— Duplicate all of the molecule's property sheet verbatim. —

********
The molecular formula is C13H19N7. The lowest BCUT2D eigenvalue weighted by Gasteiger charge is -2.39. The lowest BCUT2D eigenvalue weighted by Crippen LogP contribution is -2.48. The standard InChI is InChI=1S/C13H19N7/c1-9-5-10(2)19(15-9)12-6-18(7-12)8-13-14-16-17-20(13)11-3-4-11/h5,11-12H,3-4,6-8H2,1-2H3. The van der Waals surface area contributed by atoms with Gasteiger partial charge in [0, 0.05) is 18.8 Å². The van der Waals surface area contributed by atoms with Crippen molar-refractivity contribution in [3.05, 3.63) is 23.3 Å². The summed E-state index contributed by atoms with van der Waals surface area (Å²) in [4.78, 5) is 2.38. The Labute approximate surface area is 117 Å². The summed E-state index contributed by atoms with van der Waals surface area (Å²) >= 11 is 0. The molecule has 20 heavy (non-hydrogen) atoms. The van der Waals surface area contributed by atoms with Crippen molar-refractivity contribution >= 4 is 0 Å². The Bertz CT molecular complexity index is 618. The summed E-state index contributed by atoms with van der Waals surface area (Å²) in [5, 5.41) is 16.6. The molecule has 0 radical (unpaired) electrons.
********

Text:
The molecular formula is C13H19N7. The lowest BCUT2D eigenvalue weighted by Gasteiger charge is -2.39. The lowest BCUT2D eigenvalue weighted by Crippen LogP contribution is -2.48. The standard InChI is InChI=1S/C13H19N7/c1-9-5-10(2)19(15-9)12-6-18(7-12)8-13-14-16-17-20(13)11-3-4-11/h5,11-12H,3-4,6-8H2,1-2H3. The van der Waals surface area contributed by atoms with Gasteiger partial charge in [0, 0.05) is 18.8 Å². The van der Waals surface area contributed by atoms with Crippen molar-refractivity contribution in [3.05, 3.63) is 23.3 Å². The summed E-state index contributed by atoms with van der Waals surface area (Å²) in [4.78, 5) is 2.38. The Labute approximate surface area is 117 Å². The summed E-state index contributed by atoms with van der Waals surface area (Å²) >= 11 is 0. The molecule has 20 heavy (non-hydrogen) atoms. The van der Waals surface area contributed by atoms with Crippen molar-refractivity contribution >= 4 is 0 Å². The Bertz CT molecular complexity index is 618. The summed E-state index contributed by atoms with van der Waals surface area (Å²) in [5, 5.41) is 16.6. The molecule has 0 radical (unpaired) electrons.